Our anxiety level is up and it’s beginning to show. Every day I wake up wondering what horrible thing has happened in the last few hours. Bob is in New York City for 10 days and I told him the same thing I have told our boys – if anything happens in the city or region you are in, text me or I will assume you are dead. That might sound a bit extreme, but, it is also true.
And I am sure I’m not alone in this. This constant state of anxiety, worry, sense of vulnerability and uncertainty. Again, is doesn’t compare to the oppression of the early Christians or those living under horrible oppression around the world today.
But it is real. And we are feeling the affects. We’re weary, tired, cranky, angry and scared. And it is starting to show more and more.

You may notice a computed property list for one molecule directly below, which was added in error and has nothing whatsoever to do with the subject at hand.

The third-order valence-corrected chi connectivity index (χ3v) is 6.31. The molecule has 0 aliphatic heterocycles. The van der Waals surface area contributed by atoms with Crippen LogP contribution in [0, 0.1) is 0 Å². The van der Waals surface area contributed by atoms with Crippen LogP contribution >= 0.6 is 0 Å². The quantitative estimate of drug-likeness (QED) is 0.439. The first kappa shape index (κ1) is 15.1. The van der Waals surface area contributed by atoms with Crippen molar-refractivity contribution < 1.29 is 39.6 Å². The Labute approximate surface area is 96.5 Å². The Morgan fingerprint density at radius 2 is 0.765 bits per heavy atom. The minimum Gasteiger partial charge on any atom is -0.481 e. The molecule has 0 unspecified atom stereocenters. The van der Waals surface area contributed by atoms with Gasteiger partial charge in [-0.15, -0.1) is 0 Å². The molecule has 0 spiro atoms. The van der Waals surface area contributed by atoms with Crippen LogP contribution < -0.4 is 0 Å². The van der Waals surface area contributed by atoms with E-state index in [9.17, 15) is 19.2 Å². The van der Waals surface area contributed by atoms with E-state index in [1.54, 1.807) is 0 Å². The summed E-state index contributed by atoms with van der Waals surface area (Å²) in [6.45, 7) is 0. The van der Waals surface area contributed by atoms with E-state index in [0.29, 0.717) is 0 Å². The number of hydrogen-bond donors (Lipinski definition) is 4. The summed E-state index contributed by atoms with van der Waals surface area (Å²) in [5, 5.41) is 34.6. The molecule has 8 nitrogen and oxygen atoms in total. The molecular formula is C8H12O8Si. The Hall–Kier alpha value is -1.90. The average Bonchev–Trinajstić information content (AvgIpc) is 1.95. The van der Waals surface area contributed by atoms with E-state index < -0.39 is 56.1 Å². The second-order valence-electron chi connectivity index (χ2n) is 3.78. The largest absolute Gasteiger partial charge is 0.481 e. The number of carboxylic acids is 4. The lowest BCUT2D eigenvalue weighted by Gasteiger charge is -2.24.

So, what gospel, what good news, is there in the readings we have today, on this All Saints Sunday?
I don’t know about you, but we’ve been hearing Matthew’s gospel for most of the last 11 months and even that is beginning to wear on me. And it won’t get much better until we’re into Advent.
And so, we hear the Beatitudes again in Matthew’s gospel. Blessed are the poor in spirit, those who mourn, the meek, those who hunger and thirst for righteousness, the merciful, the pure in heart, the peacemakers, those who are persecuted, blessed are you when people revile you and persecute you.
Another way of translating this is ‘happy.’ Happy are those who….
But the way we tend to understand both ‘blessed’ and ‘happy’ don’t fit. When I am in any of the blessed or happy situations that are mentioned, I can’t say that I feel happy or blessed. Who wants to feel poor in spirit or reviled? I don’t want to hunger or thirst for righteousness or for food or water, for that matter. Who wants to be in a place of mourning?